Everyone engages in magical thinking from time to time. You might pause to visualize yourself with lots of money right before pulling the lever on a slot machine. You might hold your thumbs and wear the same T-shirt when watching your favorite football team play a match.
But in OCD, magical thinking can go a step beyond and form the basis of an obsession. You might think:
- “I had a terrible intrusive thought that I hurt someone. This must mean that I actually will hurt someone.”
- “I dreamed that a hurricane happened, and a few weeks later, a hurricane killed hundreds of people. It must be my fault.”
- “I have a fear of being hit by a truck, but if I think about it too much, I might manifest it.”
People with OCD might think that engaging in compulsions — rituals — will soothe the distress caused by these thoughts or stop their thoughts from manifesting.
In my case, a lot of my magical thinking is connected to toxic positivity.
“I have to think positively, or bad things will keep coming to me.”
“If I just don’t think about how sad and hurt I am, it’ll go away.”
“I have to be grateful for the blessings in my life. If I’m not grateful, they’ll disappear.”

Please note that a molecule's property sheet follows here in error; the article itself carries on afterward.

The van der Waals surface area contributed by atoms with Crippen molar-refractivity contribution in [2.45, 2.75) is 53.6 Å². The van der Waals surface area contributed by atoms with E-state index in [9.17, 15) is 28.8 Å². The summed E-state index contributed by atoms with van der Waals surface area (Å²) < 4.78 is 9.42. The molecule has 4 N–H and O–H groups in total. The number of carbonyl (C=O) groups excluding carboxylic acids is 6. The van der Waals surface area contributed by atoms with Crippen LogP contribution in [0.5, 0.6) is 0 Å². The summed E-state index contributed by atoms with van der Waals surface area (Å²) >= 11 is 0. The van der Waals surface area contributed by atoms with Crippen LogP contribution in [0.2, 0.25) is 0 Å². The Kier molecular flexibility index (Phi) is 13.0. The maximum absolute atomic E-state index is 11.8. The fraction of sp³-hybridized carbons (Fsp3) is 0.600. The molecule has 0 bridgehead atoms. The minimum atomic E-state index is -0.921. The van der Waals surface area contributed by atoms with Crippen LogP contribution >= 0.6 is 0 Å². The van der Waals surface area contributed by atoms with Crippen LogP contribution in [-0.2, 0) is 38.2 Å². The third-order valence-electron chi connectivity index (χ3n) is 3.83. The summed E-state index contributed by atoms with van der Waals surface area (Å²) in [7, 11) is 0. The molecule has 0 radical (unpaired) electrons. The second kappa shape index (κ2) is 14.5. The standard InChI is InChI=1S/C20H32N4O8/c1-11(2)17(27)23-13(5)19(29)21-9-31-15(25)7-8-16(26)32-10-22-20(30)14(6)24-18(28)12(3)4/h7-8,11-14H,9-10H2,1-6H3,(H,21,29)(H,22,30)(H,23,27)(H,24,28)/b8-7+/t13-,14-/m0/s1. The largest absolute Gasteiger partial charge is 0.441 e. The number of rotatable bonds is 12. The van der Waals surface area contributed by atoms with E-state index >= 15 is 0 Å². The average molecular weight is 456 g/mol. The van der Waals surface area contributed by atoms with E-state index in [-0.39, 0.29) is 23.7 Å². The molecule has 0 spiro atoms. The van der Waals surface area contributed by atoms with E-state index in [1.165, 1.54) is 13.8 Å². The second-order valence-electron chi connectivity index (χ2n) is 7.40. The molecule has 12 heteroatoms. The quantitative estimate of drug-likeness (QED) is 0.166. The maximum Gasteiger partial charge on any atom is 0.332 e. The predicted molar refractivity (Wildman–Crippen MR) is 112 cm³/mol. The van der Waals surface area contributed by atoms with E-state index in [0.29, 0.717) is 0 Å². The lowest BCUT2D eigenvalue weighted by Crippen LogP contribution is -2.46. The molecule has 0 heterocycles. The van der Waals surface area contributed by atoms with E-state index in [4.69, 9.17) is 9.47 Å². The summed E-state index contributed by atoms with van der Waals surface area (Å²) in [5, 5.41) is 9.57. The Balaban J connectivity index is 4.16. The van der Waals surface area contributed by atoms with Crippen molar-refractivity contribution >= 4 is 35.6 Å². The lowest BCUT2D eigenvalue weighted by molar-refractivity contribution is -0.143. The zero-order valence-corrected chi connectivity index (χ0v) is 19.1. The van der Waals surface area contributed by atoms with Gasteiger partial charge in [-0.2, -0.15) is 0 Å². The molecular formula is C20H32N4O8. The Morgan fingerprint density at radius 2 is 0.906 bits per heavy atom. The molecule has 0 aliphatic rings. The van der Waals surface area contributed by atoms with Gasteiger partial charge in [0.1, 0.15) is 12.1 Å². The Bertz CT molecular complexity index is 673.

These are all examples of how magical thinking can manifest as toxic positivity. For me, these thoughts are dangerous: if I don’t address them head-on, they can develop into full-blown obsessions.
Toxic positivity can be accompanied by compulsions, too. My compulsions have included listing things I’m grateful for and repeating positive mantras to “neutralize” my negative thoughts.
I’ve developed really unhealthy habits around forcing myself to “think positively” to stop my fears from manifesting.
The astounding thing, though, is that we live in a society where we often hear the above messages repeated as if it’s the truth. In this way, our culture of toxic positivity enables and reinforces magical thinking.
On a rational level, I know for a fact that ignoring hurt doesn’t make it disappear. I also know that my family, pets, home, and job won’t disappear instantly if I don’t take the time to be grateful for them.
But on a subconscious level, it’s hard not to buy into those messages — especially when I hear them repeated on podcasts, books, and social media.
If you have OCD, toxic positivity can be particularly damaging.
I personally love a simple rule that I don’t have to think about. I’m very tempted by the idea that I can fix everything by simply being optimistic, so I find it hard not to get sucked into that mindset.
I’m still battling to break free from toxic positivity, but I find that the following approaches help me.
Identifying toxic positivity is the first step in addressing it. But it’s hard to identify toxic positivity because it’s often filled with half-truths.
Yes, employing an optimistic state of mind can be helpful in many situations.